Coffee lovers still need colonoscopies

By ACSH Staff — Jul 03, 2012
It wouldn't be a complete month without a study (or two) on coffee.

It wouldn't be a complete month without a study (or two) on coffee. The latest study, just published in the American Journal of Clincical Nutrition, suggests that regular coffee drinkers may have a reduced risk of colon cancer.

In order to investigate this possibility, researchers from the National Cancer Institute assessed the diets, habits, and general health of over half a million Americans over the course of 15 years. The researchers found that people who drank four or more cups of coffee a day had a 15 percent lower risk of colon cancer than those who drank no coffee at all. The link even seems to be dose-responsive. That is, the more coffee consumed, the lower the risk. And whatever the compound in coffee responsible for this ostensible perk, it's not caffeine: The effect held whether the coffee drinkers preferred decaf or regular.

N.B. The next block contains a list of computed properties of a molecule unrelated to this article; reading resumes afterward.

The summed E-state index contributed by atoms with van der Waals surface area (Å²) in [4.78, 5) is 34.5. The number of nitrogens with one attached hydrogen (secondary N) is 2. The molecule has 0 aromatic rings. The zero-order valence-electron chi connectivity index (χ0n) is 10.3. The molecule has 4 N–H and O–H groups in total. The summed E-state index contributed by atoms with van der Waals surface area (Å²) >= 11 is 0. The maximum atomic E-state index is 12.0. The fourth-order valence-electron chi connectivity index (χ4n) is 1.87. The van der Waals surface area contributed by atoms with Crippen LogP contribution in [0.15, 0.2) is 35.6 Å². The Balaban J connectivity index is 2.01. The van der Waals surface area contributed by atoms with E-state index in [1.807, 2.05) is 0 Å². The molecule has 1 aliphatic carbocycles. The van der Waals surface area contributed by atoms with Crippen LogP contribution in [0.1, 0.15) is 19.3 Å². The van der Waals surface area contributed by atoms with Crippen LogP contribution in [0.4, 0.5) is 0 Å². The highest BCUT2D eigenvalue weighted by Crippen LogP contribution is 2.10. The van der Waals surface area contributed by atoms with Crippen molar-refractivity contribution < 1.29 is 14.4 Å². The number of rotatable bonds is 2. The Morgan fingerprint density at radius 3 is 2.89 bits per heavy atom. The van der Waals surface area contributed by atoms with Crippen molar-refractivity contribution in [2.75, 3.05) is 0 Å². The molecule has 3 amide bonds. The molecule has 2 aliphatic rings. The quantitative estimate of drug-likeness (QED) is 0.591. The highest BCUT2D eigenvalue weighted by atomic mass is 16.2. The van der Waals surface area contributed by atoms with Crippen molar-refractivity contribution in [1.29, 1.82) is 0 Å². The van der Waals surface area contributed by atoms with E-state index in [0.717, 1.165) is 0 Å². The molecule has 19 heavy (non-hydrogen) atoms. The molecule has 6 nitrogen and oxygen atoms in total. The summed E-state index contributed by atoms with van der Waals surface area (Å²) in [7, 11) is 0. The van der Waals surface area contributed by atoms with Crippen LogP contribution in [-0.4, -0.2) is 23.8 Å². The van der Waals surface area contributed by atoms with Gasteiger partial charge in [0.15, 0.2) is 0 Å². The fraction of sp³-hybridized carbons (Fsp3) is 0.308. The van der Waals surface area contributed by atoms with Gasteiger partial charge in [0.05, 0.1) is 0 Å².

"But don't go skipping your colonoscopy," says ACSH's Dr. Gilbert Ross. As he points out, an observational study is questionable to begin with. And, he adds, An observational study that shows only a 15 percent benefit isn't worth much.

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